’If A-Level music is not an option for young musicians, particularly those from disadvantaged backgrounds, the barrier to a musical future for them could well be insurmountable’
New research from the Royal Birmingham Conservatoire and Birmingham City University has found that A-level music may disappear from being offered in schools by 2033 if the current rates of local and central government funding cuts continue.
The report, led by researchers Dr Adam Whittaker and Professor Martin Fautley, shows that A-level music entries are in rapid decline in state schools and increasingly only becoming available in independent schools. The report calls for action to be taken now to prevent a disastrous impact on the future of the music education workforce and music industry, particularly as A-level students in 2033 (the projected year of elimination) are currently in primary school.
The report states, ’Whilst A-level music may not be the right course for all students, it is a good fit for some, and to not offer the subject in a wide range of schools is to deny students the opportunity to choose - a student cannot choose a qualification that is not offered to them. What we know nationally is that a disproportionately large number of A-level music entries come from independent schools, and that the most deprived local authorities enter a very small number of students for A-level music or, in some cases, none at all’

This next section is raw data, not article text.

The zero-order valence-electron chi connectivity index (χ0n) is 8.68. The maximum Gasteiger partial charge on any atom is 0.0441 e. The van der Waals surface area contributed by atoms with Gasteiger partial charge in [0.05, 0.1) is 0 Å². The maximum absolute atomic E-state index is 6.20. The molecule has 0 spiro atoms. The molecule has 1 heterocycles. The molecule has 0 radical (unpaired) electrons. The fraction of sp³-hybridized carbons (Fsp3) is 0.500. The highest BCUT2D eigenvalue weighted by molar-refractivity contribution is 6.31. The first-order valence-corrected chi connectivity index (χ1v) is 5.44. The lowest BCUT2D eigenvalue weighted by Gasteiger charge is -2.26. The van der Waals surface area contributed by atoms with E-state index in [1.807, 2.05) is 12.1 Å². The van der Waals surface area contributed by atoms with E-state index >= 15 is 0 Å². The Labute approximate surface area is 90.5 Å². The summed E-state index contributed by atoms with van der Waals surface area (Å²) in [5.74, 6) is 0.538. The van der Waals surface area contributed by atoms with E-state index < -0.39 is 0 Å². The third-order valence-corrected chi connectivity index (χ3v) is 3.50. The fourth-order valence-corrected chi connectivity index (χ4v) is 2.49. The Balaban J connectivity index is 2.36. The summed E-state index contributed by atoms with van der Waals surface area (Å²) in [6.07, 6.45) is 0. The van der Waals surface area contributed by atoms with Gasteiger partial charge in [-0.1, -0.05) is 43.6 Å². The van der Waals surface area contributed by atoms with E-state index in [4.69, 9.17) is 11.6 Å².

It continues, ’Those who lack the means to support private instrumental study are unlikely to have sufficient income to pay for school fees, even if a bursary supports them to a greater or lesser extent’
In response to the report, the CEO of music education charity Music Masters Roz De Vile said, ’This research is deeply concerning. Since 2008 Music Masters has worked tirelessly to break down barriers preventing children from disadvantaged backgrounds to experience the life-changing opportunities that learning music can open up. Our seven year old violinists tell us that they aspire to be music educators – to show the next generation what’s possible, and to share the joy of making music with others who, like them, would not otherwise have the opportunity. If A-Level music is not an option for young musicians, particularly those from disadvantaged backgrounds, the barrier to a musical future for them could well be insurmountable, and the impact on our music sector devastating.’
Music Masters is a charity that aims to bring music back into schools, teaching young children to play the violin or cello with encouragement from well-known string ambassadors, including Sheku Kanneh-Mason and Nicola Benedetti.